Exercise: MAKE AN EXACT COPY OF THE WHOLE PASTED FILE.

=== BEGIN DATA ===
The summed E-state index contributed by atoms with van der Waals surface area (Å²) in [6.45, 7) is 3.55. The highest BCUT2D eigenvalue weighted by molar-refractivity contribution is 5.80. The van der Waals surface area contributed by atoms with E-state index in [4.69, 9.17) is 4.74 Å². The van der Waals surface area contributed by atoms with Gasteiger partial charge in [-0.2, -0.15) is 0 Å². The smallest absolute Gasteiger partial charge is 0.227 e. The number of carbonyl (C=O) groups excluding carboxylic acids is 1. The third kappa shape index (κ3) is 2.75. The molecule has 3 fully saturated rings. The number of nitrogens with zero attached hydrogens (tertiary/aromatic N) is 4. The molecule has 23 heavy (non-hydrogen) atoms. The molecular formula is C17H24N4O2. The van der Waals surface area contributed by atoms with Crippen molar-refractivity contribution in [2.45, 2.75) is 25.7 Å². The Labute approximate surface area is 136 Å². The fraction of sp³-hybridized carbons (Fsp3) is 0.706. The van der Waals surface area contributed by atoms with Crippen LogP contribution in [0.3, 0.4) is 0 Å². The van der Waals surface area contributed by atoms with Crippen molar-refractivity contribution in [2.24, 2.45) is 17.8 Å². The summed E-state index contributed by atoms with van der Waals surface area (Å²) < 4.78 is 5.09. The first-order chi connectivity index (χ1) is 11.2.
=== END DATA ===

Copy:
The summed E-state index contributed by atoms with van der Waals surface area (Å²) in [6.45, 7) is 3.55. The highest BCUT2D eigenvalue weighted by molar-refractivity contribution is 5.80. The van der Waals surface area contributed by atoms with E-state index in [4.69, 9.17) is 4.74 Å². The van der Waals surface area contributed by atoms with Gasteiger partial charge in [-0.2, -0.15) is 0 Å². The smallest absolute Gasteiger partial charge is 0.227 e. The number of carbonyl (C=O) groups excluding carboxylic acids is 1. The third kappa shape index (κ3) is 2.75. The molecule has 3 fully saturated rings. The number of nitrogens with zero attached hydrogens (tertiary/aromatic N) is 4. The molecule has 23 heavy (non-hydrogen) atoms. The molecular formula is C17H24N4O2. The van der Waals surface area contributed by atoms with Crippen molar-refractivity contribution in [2.45, 2.75) is 25.7 Å². The Labute approximate surface area is 136 Å². The fraction of sp³-hybridized carbons (Fsp3) is 0.706. The van der Waals surface area contributed by atoms with Crippen LogP contribution in [0.3, 0.4) is 0 Å². The van der Waals surface area contributed by atoms with Crippen molar-refractivity contribution in [2.24, 2.45) is 17.8 Å². The summed E-state index contributed by atoms with van der Waals surface area (Å²) < 4.78 is 5.09. The first-order chi connectivity index (χ1) is 11.2.